Your body


Reproductive and sexual health

Menstrual changes are not uncommon in women regardless of HIV status. Often, changes are caused by hormonal variations that occur naturally in most women over time.

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Sexually transmissible infections (STIs) like chlamydia, gonorrhoea, herpes or syphilis can affect any woman but they can have a more significant effect on women with HIV. HIV can cause more severe symptoms and can make an STI more difficult to treat. STIs can also place an additional burden on your immune system.

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Opportunistic infections

The term opportunistic infections refers to a number of illnesses, infections and conditions which occur when the immune system has been damaged by HIV. They are called ‘opportunistic’ because the things that cause them (e.g. viruses, bacteria) are often present in the body and the environment but they don’t cause serious illness in a person with an intact immune system. When the immune system is significantly damaged (for example, by HIV) these common bugs may use the ‘opportunity’ to cause disease. Opportunistic infections can be serious, causing debilitating illness or death. Generally, the risk of developing an opportunistic infection increases as a person’s CD4 count decreases.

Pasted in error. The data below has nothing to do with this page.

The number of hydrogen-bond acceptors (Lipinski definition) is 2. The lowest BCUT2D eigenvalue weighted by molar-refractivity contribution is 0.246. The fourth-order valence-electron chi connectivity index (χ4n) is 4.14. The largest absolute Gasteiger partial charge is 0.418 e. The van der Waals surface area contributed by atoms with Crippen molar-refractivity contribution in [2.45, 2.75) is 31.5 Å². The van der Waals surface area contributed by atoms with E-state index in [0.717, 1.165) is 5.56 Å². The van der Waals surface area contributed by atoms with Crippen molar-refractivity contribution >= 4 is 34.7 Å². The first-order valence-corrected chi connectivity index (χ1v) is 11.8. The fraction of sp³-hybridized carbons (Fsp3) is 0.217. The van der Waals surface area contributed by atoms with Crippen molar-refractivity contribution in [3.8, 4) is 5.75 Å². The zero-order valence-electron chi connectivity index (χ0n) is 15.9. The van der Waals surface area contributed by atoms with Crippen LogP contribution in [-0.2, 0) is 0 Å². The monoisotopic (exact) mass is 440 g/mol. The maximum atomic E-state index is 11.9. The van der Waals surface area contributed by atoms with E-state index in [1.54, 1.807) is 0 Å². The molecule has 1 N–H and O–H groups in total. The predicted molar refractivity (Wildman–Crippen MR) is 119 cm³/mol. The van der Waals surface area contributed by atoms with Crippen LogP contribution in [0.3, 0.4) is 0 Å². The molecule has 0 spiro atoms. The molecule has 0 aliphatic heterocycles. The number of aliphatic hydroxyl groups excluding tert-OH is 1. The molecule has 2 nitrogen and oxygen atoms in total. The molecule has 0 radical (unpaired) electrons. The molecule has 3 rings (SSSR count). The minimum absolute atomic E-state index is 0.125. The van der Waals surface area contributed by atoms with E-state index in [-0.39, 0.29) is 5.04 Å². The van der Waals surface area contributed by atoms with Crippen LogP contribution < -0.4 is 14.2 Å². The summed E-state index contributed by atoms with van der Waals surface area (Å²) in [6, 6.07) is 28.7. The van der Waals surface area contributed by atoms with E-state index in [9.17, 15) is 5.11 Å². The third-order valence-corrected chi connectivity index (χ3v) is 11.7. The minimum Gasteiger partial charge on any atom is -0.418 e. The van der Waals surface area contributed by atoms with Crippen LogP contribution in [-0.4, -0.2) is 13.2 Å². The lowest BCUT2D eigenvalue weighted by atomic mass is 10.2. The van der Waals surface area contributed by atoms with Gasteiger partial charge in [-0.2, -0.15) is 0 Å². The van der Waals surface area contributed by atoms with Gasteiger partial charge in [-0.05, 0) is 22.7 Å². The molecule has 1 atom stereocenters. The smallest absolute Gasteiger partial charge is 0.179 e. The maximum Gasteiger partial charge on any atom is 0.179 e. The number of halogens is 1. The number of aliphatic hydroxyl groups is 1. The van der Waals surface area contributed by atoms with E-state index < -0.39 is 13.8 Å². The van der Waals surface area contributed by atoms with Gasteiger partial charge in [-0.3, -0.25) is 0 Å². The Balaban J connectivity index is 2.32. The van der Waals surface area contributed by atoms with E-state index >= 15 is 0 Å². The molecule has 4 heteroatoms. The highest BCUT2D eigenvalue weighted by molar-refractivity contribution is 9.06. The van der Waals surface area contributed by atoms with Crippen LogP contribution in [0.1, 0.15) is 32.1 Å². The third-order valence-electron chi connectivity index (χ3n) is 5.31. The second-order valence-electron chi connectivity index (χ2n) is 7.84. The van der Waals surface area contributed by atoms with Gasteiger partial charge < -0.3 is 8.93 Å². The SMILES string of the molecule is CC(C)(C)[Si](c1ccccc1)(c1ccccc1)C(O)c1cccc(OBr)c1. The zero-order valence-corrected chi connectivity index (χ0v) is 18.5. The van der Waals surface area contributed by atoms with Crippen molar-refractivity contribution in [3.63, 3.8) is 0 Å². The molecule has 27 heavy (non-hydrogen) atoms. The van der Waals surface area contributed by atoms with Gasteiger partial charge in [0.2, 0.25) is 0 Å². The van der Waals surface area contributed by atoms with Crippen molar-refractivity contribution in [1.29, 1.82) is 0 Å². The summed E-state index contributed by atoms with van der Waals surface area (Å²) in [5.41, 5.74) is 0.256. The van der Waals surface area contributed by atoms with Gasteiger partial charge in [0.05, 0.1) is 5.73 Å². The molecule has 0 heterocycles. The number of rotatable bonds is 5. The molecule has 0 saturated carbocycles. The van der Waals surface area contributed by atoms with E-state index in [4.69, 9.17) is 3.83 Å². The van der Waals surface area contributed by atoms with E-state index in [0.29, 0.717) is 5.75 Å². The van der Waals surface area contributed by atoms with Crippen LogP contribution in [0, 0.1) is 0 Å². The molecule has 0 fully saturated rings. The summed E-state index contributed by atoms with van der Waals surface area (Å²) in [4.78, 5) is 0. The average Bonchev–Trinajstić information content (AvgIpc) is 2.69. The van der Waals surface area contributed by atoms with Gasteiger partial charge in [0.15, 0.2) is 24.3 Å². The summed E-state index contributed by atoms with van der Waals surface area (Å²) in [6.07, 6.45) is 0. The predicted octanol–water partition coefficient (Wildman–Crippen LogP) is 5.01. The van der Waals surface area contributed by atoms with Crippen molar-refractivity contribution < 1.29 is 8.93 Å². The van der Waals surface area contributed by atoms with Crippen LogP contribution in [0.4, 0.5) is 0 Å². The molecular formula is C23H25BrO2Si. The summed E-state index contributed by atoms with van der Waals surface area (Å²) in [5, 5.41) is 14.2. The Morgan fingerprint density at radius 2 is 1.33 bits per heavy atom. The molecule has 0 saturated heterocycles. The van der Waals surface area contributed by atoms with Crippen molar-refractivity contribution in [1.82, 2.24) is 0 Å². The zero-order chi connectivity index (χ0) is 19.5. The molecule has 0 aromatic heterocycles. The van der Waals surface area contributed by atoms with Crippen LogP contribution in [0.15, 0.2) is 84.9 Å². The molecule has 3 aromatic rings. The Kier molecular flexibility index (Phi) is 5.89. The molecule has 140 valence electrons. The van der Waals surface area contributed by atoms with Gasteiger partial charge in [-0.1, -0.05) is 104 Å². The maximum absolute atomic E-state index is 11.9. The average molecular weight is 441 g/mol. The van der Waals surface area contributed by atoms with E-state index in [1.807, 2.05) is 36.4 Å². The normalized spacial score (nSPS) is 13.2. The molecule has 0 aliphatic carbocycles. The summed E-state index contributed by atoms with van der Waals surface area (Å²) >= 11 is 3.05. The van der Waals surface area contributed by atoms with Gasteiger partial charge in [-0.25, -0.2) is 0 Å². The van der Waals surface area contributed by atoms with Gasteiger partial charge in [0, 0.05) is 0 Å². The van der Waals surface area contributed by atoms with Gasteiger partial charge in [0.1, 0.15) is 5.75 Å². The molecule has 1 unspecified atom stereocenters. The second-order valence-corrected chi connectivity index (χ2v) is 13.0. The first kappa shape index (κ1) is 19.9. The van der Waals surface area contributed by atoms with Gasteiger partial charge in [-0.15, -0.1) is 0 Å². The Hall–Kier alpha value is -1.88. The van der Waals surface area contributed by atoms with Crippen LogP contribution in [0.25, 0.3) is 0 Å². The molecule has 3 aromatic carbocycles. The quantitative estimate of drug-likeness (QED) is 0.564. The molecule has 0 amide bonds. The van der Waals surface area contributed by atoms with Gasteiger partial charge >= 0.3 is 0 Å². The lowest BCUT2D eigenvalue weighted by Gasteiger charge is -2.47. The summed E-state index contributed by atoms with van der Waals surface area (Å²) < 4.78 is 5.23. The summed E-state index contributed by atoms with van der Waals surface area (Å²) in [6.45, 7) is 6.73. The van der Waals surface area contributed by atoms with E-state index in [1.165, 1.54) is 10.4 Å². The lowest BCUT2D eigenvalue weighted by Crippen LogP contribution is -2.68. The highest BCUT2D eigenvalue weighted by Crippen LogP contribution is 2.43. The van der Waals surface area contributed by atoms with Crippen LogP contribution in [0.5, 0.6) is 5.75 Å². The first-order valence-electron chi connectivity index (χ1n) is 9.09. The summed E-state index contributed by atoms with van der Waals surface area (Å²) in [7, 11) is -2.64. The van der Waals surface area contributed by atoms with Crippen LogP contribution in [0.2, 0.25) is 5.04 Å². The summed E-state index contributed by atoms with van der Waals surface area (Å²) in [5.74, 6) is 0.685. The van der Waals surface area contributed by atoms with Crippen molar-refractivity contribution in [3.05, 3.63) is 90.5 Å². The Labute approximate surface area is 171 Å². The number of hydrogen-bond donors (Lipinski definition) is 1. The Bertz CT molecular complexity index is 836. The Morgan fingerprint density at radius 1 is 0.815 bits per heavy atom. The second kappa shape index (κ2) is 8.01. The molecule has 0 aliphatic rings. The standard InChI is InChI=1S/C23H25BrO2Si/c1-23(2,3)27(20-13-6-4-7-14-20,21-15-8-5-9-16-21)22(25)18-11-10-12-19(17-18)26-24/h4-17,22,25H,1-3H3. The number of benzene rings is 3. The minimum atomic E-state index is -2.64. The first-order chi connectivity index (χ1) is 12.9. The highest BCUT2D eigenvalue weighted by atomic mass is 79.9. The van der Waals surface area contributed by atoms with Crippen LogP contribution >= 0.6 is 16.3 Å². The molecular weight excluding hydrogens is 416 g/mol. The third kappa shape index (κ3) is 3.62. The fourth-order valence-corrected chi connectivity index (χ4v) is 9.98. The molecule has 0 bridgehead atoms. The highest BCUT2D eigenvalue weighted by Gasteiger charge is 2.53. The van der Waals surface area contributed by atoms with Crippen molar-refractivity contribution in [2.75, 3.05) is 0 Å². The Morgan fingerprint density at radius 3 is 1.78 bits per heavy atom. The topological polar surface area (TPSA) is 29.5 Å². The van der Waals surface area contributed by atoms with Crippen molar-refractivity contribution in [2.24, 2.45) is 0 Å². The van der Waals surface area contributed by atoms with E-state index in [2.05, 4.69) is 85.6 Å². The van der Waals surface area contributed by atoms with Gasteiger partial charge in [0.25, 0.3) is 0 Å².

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Hepatitis B and C

Hepatitis B is caused by a virus in blood and body fluids. Hepatitis B causes inflammation of the liver and can cause liver fibrosis (scarring), cirrhosis, and liver cancer. Hepatitis B is more infectious than HIV.

Hepatitis C (Hep C) is a viral infection that affects the liver. The Hep C virus lives in the blood and liver cells where it can cause inflammation and scarring (called fibrosis) or cirrhosis, which is more serious. Hep C can potentially cause long-term, serious health problems, including liver failure and cancer. However, recent treatment advances mean more and more people will now be cured of their Hep C infection.

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Technically, menopause means stopping having monthly periods (menstruation). It marks the end of your fertility and is accompanied by significant hormonal changes. Most women begin to experience menopause somewhere between the ages of 38 and 58, with 51 being the average age for Australian women. Remember, menopause is a transition, not a disease.

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